New parts will be needed.

And another Haiku, this one on Debugging:

All the lights are frozen;
The cursor blinks blandly.
Soon, I shall see the dump.

Let the Haiku thoughts free your mind from your fingers. Your fingers will write what must be written. Soon you will be in Doc. Prep.

On the Review Cycle

This is the murkiest path. Storms gather and disperse around you many directions, none of which are in English. The path becomes unclear as many an idea compete for attention. Some of them are fatal.

But the writer of Zen Software documentation fears not the turbulence of review cycles. Let it storm around you and be dry, warm, and safe in the knowledge that you have written the pure manual.

Anyway, you know the printer. You shall in the end have it your way.

Computer Language Breakthrough

By John R. Andrews, University of Illinois at Chicago.

Bell Laboratories has formally announced what it believes is the ultimate computer science language. Described by Iusi Nogoto, the foremost Japanese fourth generation language expert, as "the only truly elegant computer language ever devised." NULL, as it is known, was developed by the same department that originally invented the wrong number, the busy signal, and the phrase, "The number you have reached is not in service." NULL is the culmination of five years of work by a team of language designers and computer science mathematicians. The final breakthrough occurred when operating system expert

Hugh Nicks suggested that if removing GO TO"s was good then why not scrap IF statements as well, since they usually required typing too many characters anyway. This brilliant concept was extended through a series of complex mathematical theorems that form the basis of the NULL language. Put in layman"s terms by Sally Kahn-Vallee, electrical engineer and PROM reader, "Like we first we tossed out the bath water, then the baby, and like finally the whole tub." The elegance and conciseness of NULL can thus be proven to be a direct consequence of the fact that the language as defined contains no statements at all. While at first glance this may seem a drawback, in fact, it is a major improvement over any other language. A few of the numerous reasons are:

  1. Highly structured constructs.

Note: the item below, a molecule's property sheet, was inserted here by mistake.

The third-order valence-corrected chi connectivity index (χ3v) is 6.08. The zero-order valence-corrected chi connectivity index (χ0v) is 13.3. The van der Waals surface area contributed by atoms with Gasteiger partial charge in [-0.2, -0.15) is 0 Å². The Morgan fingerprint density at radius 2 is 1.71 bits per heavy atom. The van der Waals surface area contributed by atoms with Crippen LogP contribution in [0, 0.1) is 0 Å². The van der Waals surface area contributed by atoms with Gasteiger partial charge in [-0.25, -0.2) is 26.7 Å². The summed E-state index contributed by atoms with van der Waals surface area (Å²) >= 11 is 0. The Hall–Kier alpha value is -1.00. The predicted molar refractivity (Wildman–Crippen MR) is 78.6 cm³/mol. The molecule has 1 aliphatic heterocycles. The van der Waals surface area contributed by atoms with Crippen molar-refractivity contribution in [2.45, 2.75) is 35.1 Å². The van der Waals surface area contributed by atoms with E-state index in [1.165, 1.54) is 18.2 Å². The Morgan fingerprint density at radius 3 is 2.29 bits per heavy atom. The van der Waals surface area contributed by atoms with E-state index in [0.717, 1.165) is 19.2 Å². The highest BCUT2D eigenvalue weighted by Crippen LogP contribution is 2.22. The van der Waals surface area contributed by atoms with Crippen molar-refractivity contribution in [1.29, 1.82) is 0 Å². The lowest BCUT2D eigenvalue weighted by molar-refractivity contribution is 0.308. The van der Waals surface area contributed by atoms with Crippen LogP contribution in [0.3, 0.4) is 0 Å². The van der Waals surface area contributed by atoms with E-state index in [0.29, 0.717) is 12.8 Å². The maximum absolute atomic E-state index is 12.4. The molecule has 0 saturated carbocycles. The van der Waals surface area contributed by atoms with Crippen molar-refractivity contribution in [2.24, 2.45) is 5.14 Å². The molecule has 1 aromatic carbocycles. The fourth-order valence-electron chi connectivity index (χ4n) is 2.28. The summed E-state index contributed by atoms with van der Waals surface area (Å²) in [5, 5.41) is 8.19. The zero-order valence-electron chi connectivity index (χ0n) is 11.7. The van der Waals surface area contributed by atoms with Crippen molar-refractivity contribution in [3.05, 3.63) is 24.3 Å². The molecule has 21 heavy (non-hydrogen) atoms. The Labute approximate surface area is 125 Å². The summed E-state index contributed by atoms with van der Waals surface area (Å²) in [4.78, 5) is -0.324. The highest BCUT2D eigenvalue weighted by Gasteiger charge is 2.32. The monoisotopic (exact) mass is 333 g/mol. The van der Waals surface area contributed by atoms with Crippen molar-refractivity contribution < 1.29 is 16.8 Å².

2. Advanced data hiding techniques.
  3. A NULL compiler can be written first in NULL with out ever needing to be written in a lower level language.
  4. Since there are no statements to compile, in fact, no compiler need ever be written in the first place, saving time and money.
  5. Since there will be no compilers, no new releases will ever be issued hence maintenance is reduced.
  6. NULL programs are highly portable and totally machine independent.
  7. NULL programs compile and execute rapidly. An important point to note is that with the addition of a small amount of language dependent code, e.g. PROC/END etc., all NULL programs can be compiled by any other language compiler.
  8. Since there will never be new releases of NULL, all programs are upwardly and downwardly compatible.
  9. NULL can be parsed top-down, bottom-up, left-right, right-left, inside-out, and over-easy.
  10. NULL programs are both self-documenting for clarity and self-concealing for security.
  11. NULL programmers are easy to find and once found can be fired since they are not needed.
  12. If desired, specialized NULL hardware could be designed implementing the code in firmware. Of course, such hardware may require years of development.

One suggestion from Bell"s VLSI experts Nora and Andy Gates was to take an existing available chip and remove all the instructions except NOP. While this should work in theory, they acknowledged that it is probably not the most efficient implementation.

These are just a few of the many ways NULL is superior to all current computer languages. You can, no doubt, think of more. For further reading consult any of the numerous books and articles by Donald Knuth, David Parnas, and of course, the basis of all modern computer language theory, "The Emperor"s New Clothes."

Real Computer Scientists Don't Write Code

By David Houk

bulletReal computer scientists don't write code. They occasionally tinker with 'programming systems', but those are so high level that they hardly count (and rarely count accurately; precision is for applications.)
bulletReal computer scientists don't comment their code. The identifiers are so long they can't afford the disk space.
bulletReal computer scientists don't write the user interfaces, they merely argue over what they should look like.
bulletReal computer scientists don't eat quiche. They shun Schezuan food since the hackers discovered it. Many Real computer scientists consider eating an implementation detail. (Others break down and eat with the hackers, but only if they can have ice cream for desert.)